..... it's a football chant that is sometimes used to wind-up the fans of Hereford United, and like all good insults it works because it has an element of truth.
Now why Herefordians, especially those from the south and west of the county, should be at all ashamed of their Welsh roots is a puzzle. After all native speakers of a Celtic language lived-on in Herefordshire for a hundred years after Cornish had died out. Yet while the Cornish are rightly proud of their heritage, Herefordshire, even her local historians, seems to be in denial.
The author of this little book* - it was written in 2003, published in 2006 but I've only just got around to obtaining a copy - hopes that it will go some way to rectifying a situation where "the great majority" of those in Welsh Herefordshire are unaware of their history.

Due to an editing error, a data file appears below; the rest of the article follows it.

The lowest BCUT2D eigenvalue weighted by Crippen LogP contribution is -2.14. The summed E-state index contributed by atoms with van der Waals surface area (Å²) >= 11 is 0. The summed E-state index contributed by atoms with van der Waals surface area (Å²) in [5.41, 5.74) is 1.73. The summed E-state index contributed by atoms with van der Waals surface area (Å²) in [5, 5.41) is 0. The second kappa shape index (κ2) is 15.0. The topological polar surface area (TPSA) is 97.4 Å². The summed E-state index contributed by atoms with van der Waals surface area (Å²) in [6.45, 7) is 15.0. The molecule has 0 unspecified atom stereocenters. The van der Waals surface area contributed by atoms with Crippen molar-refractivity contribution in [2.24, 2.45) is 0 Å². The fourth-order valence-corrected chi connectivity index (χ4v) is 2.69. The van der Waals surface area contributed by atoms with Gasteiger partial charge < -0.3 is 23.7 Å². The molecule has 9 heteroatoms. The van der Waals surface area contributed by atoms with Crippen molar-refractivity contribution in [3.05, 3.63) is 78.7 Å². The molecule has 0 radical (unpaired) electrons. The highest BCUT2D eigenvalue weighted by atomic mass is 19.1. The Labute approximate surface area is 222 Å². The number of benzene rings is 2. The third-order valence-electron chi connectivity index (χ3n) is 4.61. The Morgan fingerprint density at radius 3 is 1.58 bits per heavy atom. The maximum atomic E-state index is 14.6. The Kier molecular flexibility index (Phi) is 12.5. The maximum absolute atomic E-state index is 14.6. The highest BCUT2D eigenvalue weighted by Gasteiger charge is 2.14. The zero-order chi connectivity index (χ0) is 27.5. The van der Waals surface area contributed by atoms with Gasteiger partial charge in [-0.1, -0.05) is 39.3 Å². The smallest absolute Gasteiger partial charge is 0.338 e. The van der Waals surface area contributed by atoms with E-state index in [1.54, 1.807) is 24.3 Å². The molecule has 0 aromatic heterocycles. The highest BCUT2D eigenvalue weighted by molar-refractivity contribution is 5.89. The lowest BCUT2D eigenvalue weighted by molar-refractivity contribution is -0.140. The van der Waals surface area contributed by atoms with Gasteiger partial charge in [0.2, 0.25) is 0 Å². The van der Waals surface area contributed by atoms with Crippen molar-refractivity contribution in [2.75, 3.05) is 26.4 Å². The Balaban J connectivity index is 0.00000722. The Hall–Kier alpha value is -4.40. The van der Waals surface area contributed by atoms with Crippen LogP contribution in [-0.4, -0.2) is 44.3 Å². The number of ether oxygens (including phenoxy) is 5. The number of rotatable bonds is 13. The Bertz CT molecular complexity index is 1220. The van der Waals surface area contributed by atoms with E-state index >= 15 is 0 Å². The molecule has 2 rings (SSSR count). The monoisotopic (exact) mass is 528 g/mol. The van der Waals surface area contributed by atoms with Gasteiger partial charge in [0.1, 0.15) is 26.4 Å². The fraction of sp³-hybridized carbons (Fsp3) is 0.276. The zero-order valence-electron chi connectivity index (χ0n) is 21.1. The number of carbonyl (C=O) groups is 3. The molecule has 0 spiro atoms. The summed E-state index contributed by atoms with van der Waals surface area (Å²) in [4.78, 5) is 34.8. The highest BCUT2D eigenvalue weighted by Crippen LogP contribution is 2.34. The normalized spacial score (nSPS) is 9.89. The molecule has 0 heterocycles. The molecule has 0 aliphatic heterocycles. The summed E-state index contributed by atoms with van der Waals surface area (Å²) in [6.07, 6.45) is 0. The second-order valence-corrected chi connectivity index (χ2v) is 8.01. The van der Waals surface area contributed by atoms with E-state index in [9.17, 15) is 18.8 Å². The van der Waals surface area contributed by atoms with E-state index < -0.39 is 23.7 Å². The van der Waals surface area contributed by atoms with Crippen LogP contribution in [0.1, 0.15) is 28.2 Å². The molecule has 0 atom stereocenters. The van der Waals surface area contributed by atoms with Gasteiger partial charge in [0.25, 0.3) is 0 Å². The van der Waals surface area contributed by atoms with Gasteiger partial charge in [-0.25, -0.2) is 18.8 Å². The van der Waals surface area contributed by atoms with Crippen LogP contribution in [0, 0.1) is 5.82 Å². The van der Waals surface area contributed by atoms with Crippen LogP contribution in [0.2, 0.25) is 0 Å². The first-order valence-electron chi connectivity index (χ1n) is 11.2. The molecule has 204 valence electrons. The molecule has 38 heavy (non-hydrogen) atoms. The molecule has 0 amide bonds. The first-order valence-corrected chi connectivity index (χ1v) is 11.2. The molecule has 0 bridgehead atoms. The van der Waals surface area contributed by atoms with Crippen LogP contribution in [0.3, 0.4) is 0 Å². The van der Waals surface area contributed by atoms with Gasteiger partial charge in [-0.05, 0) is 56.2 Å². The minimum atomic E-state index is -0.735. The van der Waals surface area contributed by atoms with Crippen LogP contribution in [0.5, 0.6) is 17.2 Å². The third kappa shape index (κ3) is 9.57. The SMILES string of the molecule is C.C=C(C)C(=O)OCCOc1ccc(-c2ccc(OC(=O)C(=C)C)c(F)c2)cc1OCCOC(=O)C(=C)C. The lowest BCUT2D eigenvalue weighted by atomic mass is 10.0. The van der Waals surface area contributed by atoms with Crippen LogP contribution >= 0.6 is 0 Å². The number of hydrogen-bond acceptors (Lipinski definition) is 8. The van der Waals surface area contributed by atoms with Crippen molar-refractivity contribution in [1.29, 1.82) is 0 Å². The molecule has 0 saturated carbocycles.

Does it succeed? I think not. The book concentrates far too much on earlier times rather than the more recent past; and too much on general Welsh history rather than particular Herefordshire concerns.
The first 143 pages take us up to Owain Glyndwr, whereas the next 600 years merit just 28 pages. You'll look in vain for the clash between the Welsh party and their English rivals in 15C Hereford. There's no mention of Hergest and it's importance to Welsh literature nor of the Herefordshire patrons of the Welsh bardic tradition in the 15C and 16C. Although the survival of the Welsh language into the 19C is mentioned there's no real detail; you'd be better off reading this blog: here for example. or here, or to save too much searching, here.
An annoying aspect of the book is the way in which the origins of some local placenames are guessed at because of their similarity to modern Welsh words. An old fault of the amateur historian which really shouldn't have a place in a 21C work.